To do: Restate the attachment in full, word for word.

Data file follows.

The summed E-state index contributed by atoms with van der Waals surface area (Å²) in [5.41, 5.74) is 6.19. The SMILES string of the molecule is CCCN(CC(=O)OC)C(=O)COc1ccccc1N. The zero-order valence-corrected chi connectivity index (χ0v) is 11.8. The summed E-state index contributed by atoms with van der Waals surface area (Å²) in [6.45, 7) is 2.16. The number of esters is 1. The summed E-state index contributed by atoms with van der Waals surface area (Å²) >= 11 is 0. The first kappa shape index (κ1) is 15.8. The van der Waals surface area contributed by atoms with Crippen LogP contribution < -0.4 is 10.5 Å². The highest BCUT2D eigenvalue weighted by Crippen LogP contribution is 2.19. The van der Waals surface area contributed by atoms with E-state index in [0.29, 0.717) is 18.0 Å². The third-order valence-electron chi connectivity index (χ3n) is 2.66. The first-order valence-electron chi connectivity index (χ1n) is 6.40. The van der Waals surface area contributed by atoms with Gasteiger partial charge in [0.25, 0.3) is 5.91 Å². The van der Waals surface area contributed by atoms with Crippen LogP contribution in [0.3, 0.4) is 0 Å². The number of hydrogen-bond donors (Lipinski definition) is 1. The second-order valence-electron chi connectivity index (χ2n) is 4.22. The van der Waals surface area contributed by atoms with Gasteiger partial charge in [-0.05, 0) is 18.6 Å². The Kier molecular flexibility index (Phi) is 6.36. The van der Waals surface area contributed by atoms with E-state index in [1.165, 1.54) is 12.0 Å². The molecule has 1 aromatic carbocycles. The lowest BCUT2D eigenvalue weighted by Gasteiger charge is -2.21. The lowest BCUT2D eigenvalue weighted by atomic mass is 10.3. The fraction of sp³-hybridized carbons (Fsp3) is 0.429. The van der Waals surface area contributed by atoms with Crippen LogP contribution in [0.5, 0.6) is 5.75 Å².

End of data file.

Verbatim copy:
The summed E-state index contributed by atoms with van der Waals surface area (Å²) in [5.41, 5.74) is 6.19. The SMILES string of the molecule is CCCN(CC(=O)OC)C(=O)COc1ccccc1N. The zero-order valence-corrected chi connectivity index (χ0v) is 11.8. The summed E-state index contributed by atoms with van der Waals surface area (Å²) in [6.45, 7) is 2.16. The number of esters is 1. The summed E-state index contributed by atoms with van der Waals surface area (Å²) >= 11 is 0. The first kappa shape index (κ1) is 15.8. The van der Waals surface area contributed by atoms with Crippen LogP contribution < -0.4 is 10.5 Å². The highest BCUT2D eigenvalue weighted by Crippen LogP contribution is 2.19. The van der Waals surface area contributed by atoms with E-state index in [0.29, 0.717) is 18.0 Å². The third-order valence-electron chi connectivity index (χ3n) is 2.66. The first-order valence-electron chi connectivity index (χ1n) is 6.40. The van der Waals surface area contributed by atoms with Gasteiger partial charge in [0.25, 0.3) is 5.91 Å². The van der Waals surface area contributed by atoms with Crippen LogP contribution in [0.3, 0.4) is 0 Å². The number of hydrogen-bond donors (Lipinski definition) is 1. The second-order valence-electron chi connectivity index (χ2n) is 4.22. The van der Waals surface area contributed by atoms with Gasteiger partial charge in [-0.05, 0) is 18.6 Å². The Kier molecular flexibility index (Phi) is 6.36. The van der Waals surface area contributed by atoms with E-state index in [1.165, 1.54) is 12.0 Å². The molecule has 1 aromatic carbocycles. The lowest BCUT2D eigenvalue weighted by Gasteiger charge is -2.21. The lowest BCUT2D eigenvalue weighted by atomic mass is 10.3. The fraction of sp³-hybridized carbons (Fsp3) is 0.429. The van der Waals surface area contributed by atoms with Crippen LogP contribution in [0.5, 0.6) is 5.75 Å².